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 (dĕn-tĭk′yə-lĭt) also den·tic·u·lat·ed (-lā′tĭd)
1. Finely toothed or notched; minutely dentate: denticulate leaves; denticulate fish scales.
2. Architecture Having dentils.

[Latin denticulātus, from denticulus, denticle; see denticle.]

den·tic′u·late·ly adv.
den·tic′u·la′tion n.


(dɛnˈtɪkjʊlɪt; -ˌleɪt) or


1. (Biology) biology very finely toothed: denticulate leaves.
2. (Zoology) having denticles
3. (Architecture) architect having dentils
[C17: from Latin denticulātus having small teeth]
denˈticulately adv


(dɛnˈtɪk yə lɪt, -ˌleɪt)

also den•tic•u•lat•ed

(-ˌleɪ tɪd)

1. finely dentate, as a leaf.
2. having dentils.
[1655–65; < Latin denticulātus serrated =denticul(us) small tooth (diminutive of dēns; see -cle1) + -ātus -ate1]
den•tic′u•late•ly, adv.
den•tic`u•la′tion, n.
ThesaurusAntonymsRelated WordsSynonymsLegend:
Adj.1.denticulate - having a very finely toothed margin
rough - of the margin of a leaf shape; having the edge cut or fringed or scalloped
References in periodicals archive ?
Posterolateral edges of the crown are slightly denticulated (Fig.
pulsatoria include antennae about as long as the palps, a smooth anterior peristomial margin which is not projected, and homogomph falcigers with short, slightly denticulated blades.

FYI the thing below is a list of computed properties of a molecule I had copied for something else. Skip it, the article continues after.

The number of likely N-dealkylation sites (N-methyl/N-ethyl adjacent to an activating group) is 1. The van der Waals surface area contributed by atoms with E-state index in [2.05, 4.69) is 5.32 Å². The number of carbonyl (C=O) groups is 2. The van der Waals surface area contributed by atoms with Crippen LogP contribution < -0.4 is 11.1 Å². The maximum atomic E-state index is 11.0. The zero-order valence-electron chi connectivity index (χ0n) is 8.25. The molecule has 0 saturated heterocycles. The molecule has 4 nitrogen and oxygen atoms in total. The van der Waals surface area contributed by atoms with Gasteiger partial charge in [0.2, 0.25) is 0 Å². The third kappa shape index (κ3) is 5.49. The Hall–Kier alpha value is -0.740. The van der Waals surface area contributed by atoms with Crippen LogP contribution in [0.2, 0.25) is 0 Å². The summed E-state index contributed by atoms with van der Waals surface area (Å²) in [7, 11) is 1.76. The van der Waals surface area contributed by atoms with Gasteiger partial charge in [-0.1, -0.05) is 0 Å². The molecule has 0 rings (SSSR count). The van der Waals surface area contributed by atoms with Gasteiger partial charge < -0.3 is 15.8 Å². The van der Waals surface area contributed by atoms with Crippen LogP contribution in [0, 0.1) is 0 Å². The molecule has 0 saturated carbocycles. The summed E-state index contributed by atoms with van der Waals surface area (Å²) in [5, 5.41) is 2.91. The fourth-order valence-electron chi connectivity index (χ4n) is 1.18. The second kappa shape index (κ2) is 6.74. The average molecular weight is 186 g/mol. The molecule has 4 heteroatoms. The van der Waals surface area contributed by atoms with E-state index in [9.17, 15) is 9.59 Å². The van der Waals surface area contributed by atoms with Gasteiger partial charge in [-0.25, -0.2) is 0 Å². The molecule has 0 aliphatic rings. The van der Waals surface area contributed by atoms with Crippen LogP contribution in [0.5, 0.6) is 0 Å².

It has three foramina, which circumscribes the alveolar parapet, it has two teeth with triangular crown, strongly denticulated and two other teeth with a semi-rectangular crown that have a very large primary ridge (Fig.
Valvifer VIII regularly broad, with a long and curved basal projection, in ventral view separated at rest; cuticle finely denticulated at basal surface (Fig.
Median apophysis large, brush hook shaped, denticulated at bottom, upper part strongly developed.
The finds include, among other things, deeply denticulated sickle blades knapped from flint which were used for harvesting, as well as arrow heads and stone implements.
1 cm width at the base, entere to minute denticulated at the margisn, densely lepidote on the abaxial surface, glabrous to glabrescente on the adaxial surface,long attenuated much longer than the internodes, but never covering it; reducing their longitude gradually to the apical portion of the peduncle, primary branches numerous, ascendent, 25-40 cm long, ca.
At mid-height of the cusp the lateral process is initiated as a carina and becomes anteriorly directed, with a denticulated oral edge (Pl.